The Pennsylvania Patient Safety Authority was established under Act 13 of 2002, the Medical Care Availability and Reduction of Error ("Mcare") Act, as an independent state agency. It operates under an 11-member Board of Directors, six appointed by the Governor and four appointed by the Senate and House leadership. The eleventh member is a physician appointed by the Governor as Board Chair. Current membership includes three physicians, three attorneys, three nurses, a pharmacist and a non-healthcare worker.
The Authority is charged with taking steps to reduce and eliminate medical errors by identifying problems and recommending solutions that promote patient safety in hospitals, ambulatory surgical facilities, birthing centers and certain abortion facilities. Under Act 13 of 2002, these facilities must report what the Act defines as "Serious Events" and "Incidents" to the Authority. Under Act 52 of 2007 nursing homes must report healthcare associated infections (HAIs) to the Authority and the Department of Health. Under Act 52, hospitals must also submit HAIs through the Centers for Disease Control and Prevention's (CDC) National Health Surveillance Network (NHSN).
The Authority, Department of Health and Pennsylvania Healthcare Cost Containment Council will receive HAIs through the CDC for their individual roles for analyzing the data. The Authority analyzes and evaluates all reports and makes recommendations for changes in health care practices and procedures which may be instituted to reduce the number and severity of Serious Events and Incidents in Pennsylvania's healthcare institutions. The Authority's role is non-regulatory and non-punitive and is distinguished from the role of other state agencies involved in regulating and/or licensing health care facilities or individual providers.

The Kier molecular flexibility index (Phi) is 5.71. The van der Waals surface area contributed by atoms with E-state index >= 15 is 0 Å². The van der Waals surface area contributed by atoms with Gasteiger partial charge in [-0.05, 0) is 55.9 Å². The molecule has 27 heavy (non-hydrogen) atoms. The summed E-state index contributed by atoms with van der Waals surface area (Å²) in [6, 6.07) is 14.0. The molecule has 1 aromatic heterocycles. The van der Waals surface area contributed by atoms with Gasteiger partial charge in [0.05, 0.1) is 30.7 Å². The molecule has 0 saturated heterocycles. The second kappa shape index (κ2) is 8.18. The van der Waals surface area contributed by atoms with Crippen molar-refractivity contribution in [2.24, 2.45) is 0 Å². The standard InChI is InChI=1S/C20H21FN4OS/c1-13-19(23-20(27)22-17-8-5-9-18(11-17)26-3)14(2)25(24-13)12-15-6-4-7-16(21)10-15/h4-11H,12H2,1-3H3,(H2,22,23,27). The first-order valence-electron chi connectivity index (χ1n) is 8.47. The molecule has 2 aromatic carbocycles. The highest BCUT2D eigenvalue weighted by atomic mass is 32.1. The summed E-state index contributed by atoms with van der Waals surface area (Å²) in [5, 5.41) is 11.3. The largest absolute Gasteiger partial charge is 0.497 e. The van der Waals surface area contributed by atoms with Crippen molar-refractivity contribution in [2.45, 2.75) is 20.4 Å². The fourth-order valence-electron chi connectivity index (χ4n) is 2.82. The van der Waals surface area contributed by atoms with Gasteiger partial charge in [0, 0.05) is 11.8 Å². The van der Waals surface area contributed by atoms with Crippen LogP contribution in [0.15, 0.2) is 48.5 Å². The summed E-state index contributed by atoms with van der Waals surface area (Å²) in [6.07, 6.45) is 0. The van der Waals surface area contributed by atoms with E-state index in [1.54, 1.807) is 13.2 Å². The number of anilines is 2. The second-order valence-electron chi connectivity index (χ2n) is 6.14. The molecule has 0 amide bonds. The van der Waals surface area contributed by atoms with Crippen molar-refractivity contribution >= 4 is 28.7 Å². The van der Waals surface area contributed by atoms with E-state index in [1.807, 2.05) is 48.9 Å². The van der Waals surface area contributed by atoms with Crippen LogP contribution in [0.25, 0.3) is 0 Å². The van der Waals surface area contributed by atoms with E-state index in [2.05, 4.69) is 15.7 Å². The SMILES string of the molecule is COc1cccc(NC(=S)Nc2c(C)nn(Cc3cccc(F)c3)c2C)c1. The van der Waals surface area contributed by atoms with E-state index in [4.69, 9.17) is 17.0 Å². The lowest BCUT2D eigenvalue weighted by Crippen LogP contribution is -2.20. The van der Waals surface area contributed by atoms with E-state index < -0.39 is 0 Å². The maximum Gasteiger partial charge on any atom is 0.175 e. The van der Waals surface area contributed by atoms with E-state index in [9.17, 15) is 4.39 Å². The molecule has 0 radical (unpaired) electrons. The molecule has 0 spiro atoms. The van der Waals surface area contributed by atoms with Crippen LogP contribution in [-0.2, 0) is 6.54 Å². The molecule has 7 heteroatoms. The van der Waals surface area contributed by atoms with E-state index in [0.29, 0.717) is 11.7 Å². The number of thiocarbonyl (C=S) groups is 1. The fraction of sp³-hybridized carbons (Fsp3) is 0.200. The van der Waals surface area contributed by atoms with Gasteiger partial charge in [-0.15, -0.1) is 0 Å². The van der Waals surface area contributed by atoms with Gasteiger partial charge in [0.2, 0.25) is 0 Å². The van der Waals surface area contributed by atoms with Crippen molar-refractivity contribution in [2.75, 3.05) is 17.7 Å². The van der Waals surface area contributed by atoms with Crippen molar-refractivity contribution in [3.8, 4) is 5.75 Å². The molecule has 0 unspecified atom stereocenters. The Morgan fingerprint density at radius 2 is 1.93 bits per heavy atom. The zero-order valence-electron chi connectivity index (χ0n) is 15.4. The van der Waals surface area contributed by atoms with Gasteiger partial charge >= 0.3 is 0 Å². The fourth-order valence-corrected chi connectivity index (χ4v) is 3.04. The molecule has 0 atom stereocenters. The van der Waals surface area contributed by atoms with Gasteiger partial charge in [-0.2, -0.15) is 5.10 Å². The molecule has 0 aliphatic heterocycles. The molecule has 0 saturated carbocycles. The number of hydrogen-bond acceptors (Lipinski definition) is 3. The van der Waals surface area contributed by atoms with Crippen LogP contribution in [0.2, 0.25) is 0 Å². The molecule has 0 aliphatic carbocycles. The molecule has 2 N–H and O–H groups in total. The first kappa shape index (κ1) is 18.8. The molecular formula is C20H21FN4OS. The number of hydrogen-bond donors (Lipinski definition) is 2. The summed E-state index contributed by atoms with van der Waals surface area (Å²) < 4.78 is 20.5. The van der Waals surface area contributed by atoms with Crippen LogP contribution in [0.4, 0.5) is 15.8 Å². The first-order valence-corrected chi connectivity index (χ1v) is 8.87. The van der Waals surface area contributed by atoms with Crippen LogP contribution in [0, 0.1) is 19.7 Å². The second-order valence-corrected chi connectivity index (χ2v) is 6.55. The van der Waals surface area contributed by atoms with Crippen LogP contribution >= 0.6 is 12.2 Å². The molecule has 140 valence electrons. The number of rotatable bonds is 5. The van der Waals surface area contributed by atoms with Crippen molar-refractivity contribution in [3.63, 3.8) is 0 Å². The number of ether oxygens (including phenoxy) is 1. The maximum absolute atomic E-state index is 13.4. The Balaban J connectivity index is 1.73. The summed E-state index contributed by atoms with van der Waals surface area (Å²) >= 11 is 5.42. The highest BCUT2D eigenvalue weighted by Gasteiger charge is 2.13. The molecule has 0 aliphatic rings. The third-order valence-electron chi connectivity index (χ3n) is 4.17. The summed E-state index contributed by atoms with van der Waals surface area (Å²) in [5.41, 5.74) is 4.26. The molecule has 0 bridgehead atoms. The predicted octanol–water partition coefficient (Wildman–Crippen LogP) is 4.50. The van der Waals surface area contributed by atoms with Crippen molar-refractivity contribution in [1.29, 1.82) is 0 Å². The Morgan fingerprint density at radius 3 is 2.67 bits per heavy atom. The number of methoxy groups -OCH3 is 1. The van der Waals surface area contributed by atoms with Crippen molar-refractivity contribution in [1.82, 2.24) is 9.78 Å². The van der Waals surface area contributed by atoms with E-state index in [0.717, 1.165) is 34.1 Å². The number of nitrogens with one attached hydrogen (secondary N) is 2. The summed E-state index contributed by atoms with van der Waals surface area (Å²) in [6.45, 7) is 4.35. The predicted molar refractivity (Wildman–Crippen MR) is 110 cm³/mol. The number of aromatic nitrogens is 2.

Consistent with Act 13 of 2002, the Authority developed the Pennsylvania Patient Safety Reporting System (PAPSRS, pronounced "PAY-sirs"), a confidential web-based system that both receives and analyzes reports of what the Act calls Serious Events (actual occurrences) and Incidents (so-called "near-misses"). You can learn more about PA-PSRS elsewhere on this website.
The Authority operates with a dedicated funding stream, called the Patient Safety Trust Fund, which is independent of the General Fund. Moneys in the Trust Fund come from an annual surcharge on licensing fees charged to those medical facilities that are required to report to the Authority. The total annual assessment for those surcharges cannot exceed $5 million, plus the current Consumer Price Index for subsequent years after the first year.